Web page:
It seems a lot of courses (like this and this) on theory/models of computation (and even formal languages) cover DFA, NDFA, PDA, and TM in the order of increasing computational power. This of course makes sense, but why aren't various other computation models included in general? For example, we could take the route from untyped lambda calculus to simply typed lambda calculus and so on with decreasing expressiveness. (I know they are detailed in PLT, but aren't they models of computation as well?)

In brief, since all the above (and a lot more) count as different models of computation with different powers, is there any specific reason, historical or else, that the machine-like models are adopted, sometimes even exclusively?

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    $\begingroup$ In my experience as a student, it depends on the course whether machine models or 'derivation rule' models like $\lambda$-calculus are used. Machine models were mostly used in (elementary) theory of computation, $\lambda$-calculus and various typed extensions were introduced in a course on computer assisted proofs. I suppose covering both types of models in a single course would be too much workload with little gain. $\endgroup$
    – Discrete lizard
    Commented Jan 5, 2018 at 14:50
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    $\begingroup$ It's mainly for historical reasons. The model of computation used for analyzing algorithms, which is the RAM machine, is also missing from this list. $\endgroup$ Commented Jan 5, 2018 at 16:26
  • $\begingroup$ @YuvalFilmus very good point. TM differentiates P vs NP very well, while RAM is better for O(1), O(n), etc., but ultimately they are just different models. (To be honest, this perspective confuses me even more on what really should be taught in theory of computation, beacause algorithms now seem to be a valid subtopic as well.) $\endgroup$
    – wlnirvana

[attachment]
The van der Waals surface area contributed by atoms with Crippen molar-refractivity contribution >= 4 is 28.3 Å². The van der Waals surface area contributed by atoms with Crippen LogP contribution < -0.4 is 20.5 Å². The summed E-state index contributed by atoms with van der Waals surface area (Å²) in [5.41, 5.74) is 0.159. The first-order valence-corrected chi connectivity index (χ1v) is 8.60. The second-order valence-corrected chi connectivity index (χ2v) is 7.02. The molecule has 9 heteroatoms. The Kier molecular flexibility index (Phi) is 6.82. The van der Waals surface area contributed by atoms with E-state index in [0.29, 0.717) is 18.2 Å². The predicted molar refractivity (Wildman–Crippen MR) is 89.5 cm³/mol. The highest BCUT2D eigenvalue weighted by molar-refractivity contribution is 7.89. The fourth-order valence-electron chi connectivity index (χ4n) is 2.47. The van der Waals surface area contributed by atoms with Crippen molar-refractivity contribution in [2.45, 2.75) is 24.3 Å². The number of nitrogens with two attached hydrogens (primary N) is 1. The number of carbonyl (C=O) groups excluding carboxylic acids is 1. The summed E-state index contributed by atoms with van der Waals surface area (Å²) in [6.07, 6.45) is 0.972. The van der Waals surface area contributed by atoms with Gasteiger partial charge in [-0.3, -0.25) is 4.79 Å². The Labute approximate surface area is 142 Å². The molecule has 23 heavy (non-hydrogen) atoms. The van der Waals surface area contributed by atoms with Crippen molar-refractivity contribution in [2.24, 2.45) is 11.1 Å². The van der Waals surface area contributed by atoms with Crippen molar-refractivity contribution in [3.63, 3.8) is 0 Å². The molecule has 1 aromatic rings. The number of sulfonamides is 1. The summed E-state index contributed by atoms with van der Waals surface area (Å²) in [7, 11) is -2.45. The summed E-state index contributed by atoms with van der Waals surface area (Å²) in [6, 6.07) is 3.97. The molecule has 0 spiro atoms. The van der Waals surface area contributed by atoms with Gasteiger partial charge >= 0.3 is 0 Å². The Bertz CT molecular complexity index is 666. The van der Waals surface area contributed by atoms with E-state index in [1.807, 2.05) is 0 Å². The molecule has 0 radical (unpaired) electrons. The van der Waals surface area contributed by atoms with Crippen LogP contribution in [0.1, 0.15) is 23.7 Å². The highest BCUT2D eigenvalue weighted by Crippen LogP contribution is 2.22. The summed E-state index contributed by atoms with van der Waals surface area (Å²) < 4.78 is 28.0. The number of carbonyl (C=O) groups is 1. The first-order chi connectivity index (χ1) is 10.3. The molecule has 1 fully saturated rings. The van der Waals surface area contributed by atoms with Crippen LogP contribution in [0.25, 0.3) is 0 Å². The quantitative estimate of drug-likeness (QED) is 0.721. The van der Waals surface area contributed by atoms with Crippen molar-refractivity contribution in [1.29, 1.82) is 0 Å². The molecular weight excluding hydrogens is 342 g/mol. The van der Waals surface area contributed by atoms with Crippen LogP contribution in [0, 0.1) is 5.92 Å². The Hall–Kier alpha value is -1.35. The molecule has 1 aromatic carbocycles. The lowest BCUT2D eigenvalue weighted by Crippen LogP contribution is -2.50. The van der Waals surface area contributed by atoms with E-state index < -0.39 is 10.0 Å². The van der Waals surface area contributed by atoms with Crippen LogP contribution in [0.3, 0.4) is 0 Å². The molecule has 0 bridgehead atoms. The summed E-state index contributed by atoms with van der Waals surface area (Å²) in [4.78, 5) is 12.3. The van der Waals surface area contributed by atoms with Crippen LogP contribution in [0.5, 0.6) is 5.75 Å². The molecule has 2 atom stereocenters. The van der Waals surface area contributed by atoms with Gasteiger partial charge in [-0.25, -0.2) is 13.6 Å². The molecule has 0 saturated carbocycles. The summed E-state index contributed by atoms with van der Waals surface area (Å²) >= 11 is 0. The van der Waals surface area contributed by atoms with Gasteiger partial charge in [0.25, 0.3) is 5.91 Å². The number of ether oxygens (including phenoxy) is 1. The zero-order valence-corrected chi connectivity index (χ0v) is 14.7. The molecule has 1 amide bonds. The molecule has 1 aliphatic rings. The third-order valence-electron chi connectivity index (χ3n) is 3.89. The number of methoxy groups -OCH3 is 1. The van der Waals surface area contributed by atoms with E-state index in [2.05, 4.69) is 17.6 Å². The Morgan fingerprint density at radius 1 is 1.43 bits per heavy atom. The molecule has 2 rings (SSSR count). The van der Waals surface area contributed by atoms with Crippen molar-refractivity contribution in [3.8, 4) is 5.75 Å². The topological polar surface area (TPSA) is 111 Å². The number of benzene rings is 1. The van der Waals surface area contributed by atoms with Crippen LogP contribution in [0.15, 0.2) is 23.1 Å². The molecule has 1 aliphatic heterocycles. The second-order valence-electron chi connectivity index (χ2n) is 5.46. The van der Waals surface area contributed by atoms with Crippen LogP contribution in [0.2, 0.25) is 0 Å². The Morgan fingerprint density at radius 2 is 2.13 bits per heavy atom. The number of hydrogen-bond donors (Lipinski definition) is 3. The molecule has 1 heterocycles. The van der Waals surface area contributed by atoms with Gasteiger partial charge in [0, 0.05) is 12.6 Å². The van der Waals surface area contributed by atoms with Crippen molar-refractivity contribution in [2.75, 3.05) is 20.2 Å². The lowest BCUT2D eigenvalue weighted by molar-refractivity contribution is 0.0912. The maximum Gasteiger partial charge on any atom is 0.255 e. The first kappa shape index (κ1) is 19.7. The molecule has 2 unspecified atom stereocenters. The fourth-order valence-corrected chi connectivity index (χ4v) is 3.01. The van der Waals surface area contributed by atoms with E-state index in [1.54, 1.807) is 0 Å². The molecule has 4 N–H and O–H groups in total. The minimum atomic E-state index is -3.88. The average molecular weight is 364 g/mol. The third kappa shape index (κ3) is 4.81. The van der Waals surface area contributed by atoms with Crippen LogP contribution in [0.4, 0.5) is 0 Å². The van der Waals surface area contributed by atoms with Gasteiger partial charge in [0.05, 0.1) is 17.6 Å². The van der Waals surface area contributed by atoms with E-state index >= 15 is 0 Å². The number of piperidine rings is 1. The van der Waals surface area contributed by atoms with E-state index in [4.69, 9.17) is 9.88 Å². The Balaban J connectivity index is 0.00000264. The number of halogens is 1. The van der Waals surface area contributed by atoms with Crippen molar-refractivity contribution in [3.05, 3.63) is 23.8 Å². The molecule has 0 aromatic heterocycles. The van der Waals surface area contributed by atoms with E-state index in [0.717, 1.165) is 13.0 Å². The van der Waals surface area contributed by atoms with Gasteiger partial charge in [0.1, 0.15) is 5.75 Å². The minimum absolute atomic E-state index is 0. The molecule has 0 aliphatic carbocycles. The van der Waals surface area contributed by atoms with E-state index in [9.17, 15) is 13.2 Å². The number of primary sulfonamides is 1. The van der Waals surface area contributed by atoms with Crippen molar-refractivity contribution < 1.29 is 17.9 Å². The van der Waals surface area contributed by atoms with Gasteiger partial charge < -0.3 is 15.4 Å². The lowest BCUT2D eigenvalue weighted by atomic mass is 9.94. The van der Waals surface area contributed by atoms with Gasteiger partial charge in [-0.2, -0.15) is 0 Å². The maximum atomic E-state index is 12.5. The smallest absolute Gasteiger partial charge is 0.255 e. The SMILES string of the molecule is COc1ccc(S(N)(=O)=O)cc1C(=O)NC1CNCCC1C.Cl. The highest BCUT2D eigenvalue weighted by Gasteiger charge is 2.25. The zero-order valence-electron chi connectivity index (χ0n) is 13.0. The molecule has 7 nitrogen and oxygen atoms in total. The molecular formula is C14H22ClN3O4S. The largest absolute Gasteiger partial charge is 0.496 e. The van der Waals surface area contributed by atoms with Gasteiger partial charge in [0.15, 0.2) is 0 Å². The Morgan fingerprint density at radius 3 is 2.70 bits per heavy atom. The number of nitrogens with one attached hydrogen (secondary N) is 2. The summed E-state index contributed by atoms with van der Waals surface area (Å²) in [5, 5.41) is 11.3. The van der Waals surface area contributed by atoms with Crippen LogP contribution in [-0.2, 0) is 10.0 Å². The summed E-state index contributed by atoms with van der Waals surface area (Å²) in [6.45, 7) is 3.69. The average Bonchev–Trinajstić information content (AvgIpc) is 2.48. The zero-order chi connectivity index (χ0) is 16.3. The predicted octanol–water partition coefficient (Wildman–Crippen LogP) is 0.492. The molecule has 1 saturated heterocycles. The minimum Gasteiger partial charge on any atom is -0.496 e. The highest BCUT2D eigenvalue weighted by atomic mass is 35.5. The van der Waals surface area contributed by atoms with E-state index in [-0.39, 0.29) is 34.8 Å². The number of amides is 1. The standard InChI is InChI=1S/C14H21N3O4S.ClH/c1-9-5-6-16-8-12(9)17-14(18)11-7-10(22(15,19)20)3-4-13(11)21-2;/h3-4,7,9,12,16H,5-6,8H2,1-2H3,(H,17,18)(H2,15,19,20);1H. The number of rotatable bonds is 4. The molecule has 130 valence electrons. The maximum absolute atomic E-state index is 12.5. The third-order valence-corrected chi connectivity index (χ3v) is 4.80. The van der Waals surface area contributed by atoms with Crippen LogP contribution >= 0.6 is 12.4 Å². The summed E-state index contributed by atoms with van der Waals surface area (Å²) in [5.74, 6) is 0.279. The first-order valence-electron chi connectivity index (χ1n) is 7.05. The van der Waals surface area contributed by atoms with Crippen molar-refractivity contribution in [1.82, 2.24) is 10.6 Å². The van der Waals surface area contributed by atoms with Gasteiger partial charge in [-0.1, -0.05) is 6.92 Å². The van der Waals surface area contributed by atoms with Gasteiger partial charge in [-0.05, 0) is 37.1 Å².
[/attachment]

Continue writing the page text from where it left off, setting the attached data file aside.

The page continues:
Commented Jan 6, 2018 at 8:01
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    $\begingroup$ RAM differentiates P and NP just as well. Turing machines and the RAM model are polynomially equivalent. $\endgroup$ Commented Jan 6, 2018 at 12:28

1 Answer 1


I suspect that there are two reasons:

  • Historical reasons. This is how we've always done it. Academia can be slow to change. Also, machines provide a platform for studying concepts like the power of non-determinism. We don't know how to fully understand the power of non-determinism when considering realistic models of computation (for instance, we haven't resolved the P vs NP question), but when we look at more limited models of computation, it's possible to fully work out the power of nondeterminism. So, this gives us a platform for understanding some interesting concepts about computation.

  • Pragmatic reasons. DFAs, NDFAs, and PDAs are useful and important to understand if you want to build a lexer or parser, so they're very useful when building compilers. A few decades ago, this was a powerful motivation for studying the subject: here is a practical need (how do we structure the front-end of a compiler?) and one where there is some beautiful theory that is directly applicable. Thus, such a course might gain support both from theoreticians who are most interested in the theory, and from compilers folks who are motivated by practical concerns. It's not clear that this is still the most important thing for students to learn these days -- today, how many students are ever going to need to write a lexer or parser for a compiler? -- but academic courses are slow to change.

I'm not trying to argue this is the only reasonable way to do it. A course on variants of the lambda calculus might be quite interesting, too. But I suspect these factors might partly explain why such courses are common.


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